‘The Theory That Changed My Dating Life’

“He’s an avoidant,” my friend told me. “A what?” I asked. “An avoidant,” she repeated.

I’d just been dumped by a guy I’d been dating in Bali. We’ll call him Mick because that was his name. Mick was Dutch and, like me, was taking some time out from work to “find himself” in what I like to call the island playground for adults. We’d only been dating for a couple months, but, without 9-5 jobs and endless free time on our hands, it had seemed like longer.

Throughout it all though, Mick had been hot and cold. And I, unfortunately, had loved it. Now, though, he was ending it – via text, apologising for his recent silence and explaining that he’d been busy with an app he wanted to make. He said he wanted to focus on it and I could call him if I wanted to talk about it.

While it was vague – as per his usual communication style with me – it was clearly a breakup text. I decided I wouldn’t call him and instead replied something polite. Because you see, as I would later learn, I was an avoidant too – in part, at least.

I’ll explain: an avoidant is one of the three types of attachment styles identified in Attached: The New Science of Adult Attachment and How It Can Help You Find – and Keep – Love. Its authors Amir Levine and Rachel Heller expanded on John Bowlby’s Theory of Attachment, which stated that the earliest bonds children had with their caregivers had a huge impact on their relationships later on.

Levine and Heller identified three main attachment styles: secure, anxious and avoidant, based on how comfortable you are with intimacy and how preoccupied you are with the relationship. (You can take a test to find out which attachment style you are here.)

Those with a secure attachment style tend to have a good view of themselves. They feel comfortable displaying interest and affection; are fine being alone and independent and are good at drawing boundaries and sticking to them. As a result, they have healthy, long-term relationships.

Meanwhile, adults with an anxious attachment style find it harder to maintain relationships. Though they crave closeness and intimacy and don’t like being alone, they’re also highly emotional, overly sensitive and needy, which can push any romantic prospects or a partner away.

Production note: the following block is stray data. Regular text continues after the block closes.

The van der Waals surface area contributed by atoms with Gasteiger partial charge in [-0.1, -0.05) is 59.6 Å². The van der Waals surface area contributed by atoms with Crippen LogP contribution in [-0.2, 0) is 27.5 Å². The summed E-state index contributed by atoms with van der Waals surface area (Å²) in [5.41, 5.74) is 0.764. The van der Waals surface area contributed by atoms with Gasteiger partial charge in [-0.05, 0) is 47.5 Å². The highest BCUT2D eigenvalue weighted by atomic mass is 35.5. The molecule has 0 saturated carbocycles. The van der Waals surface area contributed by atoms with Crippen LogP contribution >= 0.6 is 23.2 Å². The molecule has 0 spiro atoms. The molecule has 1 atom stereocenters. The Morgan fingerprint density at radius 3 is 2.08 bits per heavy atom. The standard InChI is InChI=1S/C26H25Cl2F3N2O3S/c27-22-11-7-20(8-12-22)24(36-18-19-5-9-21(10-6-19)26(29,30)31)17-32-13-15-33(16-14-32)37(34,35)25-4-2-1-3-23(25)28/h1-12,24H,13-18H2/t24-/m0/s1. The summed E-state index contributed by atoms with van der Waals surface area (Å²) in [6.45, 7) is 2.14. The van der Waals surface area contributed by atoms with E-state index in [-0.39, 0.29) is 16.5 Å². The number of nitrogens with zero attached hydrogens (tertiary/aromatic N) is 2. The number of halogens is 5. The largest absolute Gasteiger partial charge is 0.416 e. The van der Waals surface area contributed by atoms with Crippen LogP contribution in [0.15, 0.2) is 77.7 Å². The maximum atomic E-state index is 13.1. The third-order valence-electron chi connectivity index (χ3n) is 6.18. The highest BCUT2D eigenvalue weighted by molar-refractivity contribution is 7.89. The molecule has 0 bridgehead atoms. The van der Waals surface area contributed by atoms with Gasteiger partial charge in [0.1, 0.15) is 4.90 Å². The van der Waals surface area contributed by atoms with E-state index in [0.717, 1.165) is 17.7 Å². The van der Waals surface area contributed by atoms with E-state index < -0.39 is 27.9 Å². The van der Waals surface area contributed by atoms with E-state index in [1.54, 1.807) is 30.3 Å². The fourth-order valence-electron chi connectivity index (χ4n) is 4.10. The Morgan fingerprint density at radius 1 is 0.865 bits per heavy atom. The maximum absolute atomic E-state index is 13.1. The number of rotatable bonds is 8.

And finally, those with an avoidant attachment style also struggle with relationships – though, for different reasons. Avoidants tend to suppress their own emotions so, when their partner tries to get emotionally close, they dub them clingy. Avoidants also tend to withdraw from difficult conversations and situations and have a strong sense of independence.

After reading the book, I initially thought I had an anxious style. Later, through therapy, I discovered I had a combination of the two insecure styles: I was an anxious-avoidant, also called fearful-avoidant.

Everything started to make sense. No wonder how I had struggled so much in dating when friends around me had had one long-term relationship after the next. Knowing about the different styles also helped to make breakups less difficult. If a partner had been clearly exhibiting avoidant characteristics, I could better understand where their head was at. It really was them – not me.

Though, in saying that, I also realised it was actually me in some cases. The book stresses that those with an insecure attachment style (anxious or avoidant) should really only be dating those with a secure style. “Mismatched attachment styles can lead to a great deal of unhappiness in marriage, even for people who love each other greatly,” the book puts it.

Of course, those with an insecure style could date each other, but it would take some work. They would struggle with communication and wouldn’t be able to give each other the space or intimacy the other needed.

Funnily enough, anxious and avoidants do often wind up dating each other. Because secures are so good at relationships, they’re rarely in the dating pool – leaving it filled with only the insecure styles.

If you’re reading this and have identified yourself as one of the insecure styles, you might be feeling a sense of doom and gloom. (Learning I was an anxious-avoidant, I did.) But don’t worry – you aren’t stuck with that style forever. New research suggests attachment styles are in fact malleable – you can become more or less secure depending on your experiences and whether or not you make a conscious effort.

The take-away here, and I’m paraphrasing the book, is that relationships are one of the most rewarding experiences you can have in life. But despite how important they are, many of us still know very little about the science behind them. While we often let ourselves be guided by myths and misconceptions, the one thing we really need to understand is that relationships shouldn’t be left to chance.

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